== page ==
“Fascist, extremist, deeply reactionary ideologies fundamentally attack the fundamental values of the French Revolution: freedom, equality and fraternity, and not only here in the Balkans, but everywhere in the world”, pointed out Aleksej Kišjuhas, pointing to the symbolism of the opening of the Novi Sad Plenum with this topic on Bastille Day.
“It is a story about the moral foundations of man and the elaboration of those values in the political sphere. It seems to me, and I’m sorry that this is the case, that Serbian society in that context is extremely conservative, clerical, right-wing,… This was nurtured and nourished in a feedback system and now we have what we have. Politicians who are populists invest themselves in the citizens and pump that kind of story that is very identarian, very conservative and that strikes the shallowest feelings. And then we have a problem to get out of this vicious circle. And if we don’t stop investing, we will become more and more right-wing and more and more conservative” Kišjuhas underlined.
Kišjuhas also answered the “million-dollar question”, i.e. where is the resistance of citizens, and assessed that there is a lack of political organizations that have “guts”.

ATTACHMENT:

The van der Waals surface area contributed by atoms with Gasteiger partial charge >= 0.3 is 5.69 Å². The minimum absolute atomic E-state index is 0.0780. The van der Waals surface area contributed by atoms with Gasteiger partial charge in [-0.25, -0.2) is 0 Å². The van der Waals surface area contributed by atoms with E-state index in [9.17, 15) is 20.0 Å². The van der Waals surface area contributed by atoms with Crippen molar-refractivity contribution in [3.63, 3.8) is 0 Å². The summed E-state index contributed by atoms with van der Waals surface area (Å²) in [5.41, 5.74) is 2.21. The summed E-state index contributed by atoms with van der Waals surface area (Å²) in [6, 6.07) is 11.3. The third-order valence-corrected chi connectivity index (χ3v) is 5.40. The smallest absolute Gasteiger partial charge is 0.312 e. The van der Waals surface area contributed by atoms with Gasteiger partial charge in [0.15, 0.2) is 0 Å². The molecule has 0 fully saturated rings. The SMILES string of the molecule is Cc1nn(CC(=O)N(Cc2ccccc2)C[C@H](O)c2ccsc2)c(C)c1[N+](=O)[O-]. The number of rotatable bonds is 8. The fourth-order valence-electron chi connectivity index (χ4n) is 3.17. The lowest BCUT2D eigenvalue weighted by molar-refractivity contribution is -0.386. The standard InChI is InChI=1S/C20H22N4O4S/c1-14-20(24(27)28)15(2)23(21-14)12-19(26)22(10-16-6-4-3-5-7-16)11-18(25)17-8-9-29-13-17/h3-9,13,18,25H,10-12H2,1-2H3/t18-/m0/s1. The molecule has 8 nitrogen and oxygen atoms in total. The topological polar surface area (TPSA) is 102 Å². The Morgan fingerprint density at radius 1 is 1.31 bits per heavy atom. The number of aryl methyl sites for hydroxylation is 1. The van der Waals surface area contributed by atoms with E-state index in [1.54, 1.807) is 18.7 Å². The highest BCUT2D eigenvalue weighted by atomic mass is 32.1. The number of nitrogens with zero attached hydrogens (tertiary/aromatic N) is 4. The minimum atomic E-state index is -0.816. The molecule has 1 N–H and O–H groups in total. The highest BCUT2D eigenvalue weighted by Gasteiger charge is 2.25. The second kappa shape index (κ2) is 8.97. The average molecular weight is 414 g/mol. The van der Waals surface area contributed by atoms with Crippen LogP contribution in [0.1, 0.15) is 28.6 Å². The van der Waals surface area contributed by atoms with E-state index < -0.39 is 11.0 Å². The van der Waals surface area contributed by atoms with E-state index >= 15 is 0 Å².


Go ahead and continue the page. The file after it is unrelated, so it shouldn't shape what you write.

„Citizens can be dissatisfied for a variety of reasons. However, for me, the main question is where is the articulation of that dissatisfaction, where is the political organization that would propagate that type of value and that type of politics. Then the citizens would “stick” to it, and it doesn’t matter if they are five or fifty percent. Because then you work, propagate, agitate for your ideas, enter the Parliament… There are no opposition parties, because they follow the line of least resistance and it’s easier to deceive. Thus, we get a complete crowd on the right, where the competition is who will be “more right”, Kišjuhas explained.
Bojana Selaković believes that it is much more difficult to promote European values today than before, for example, in the nineties.
“We must be aware that we have missed an entire decade. It was a decade of missed opportunities. We constantly fall into the trap of comparing the situation with the nineties, and that comparison is not possible because then things were clearer, they were black and white, and now we are in a gray zone”, Selaković stated.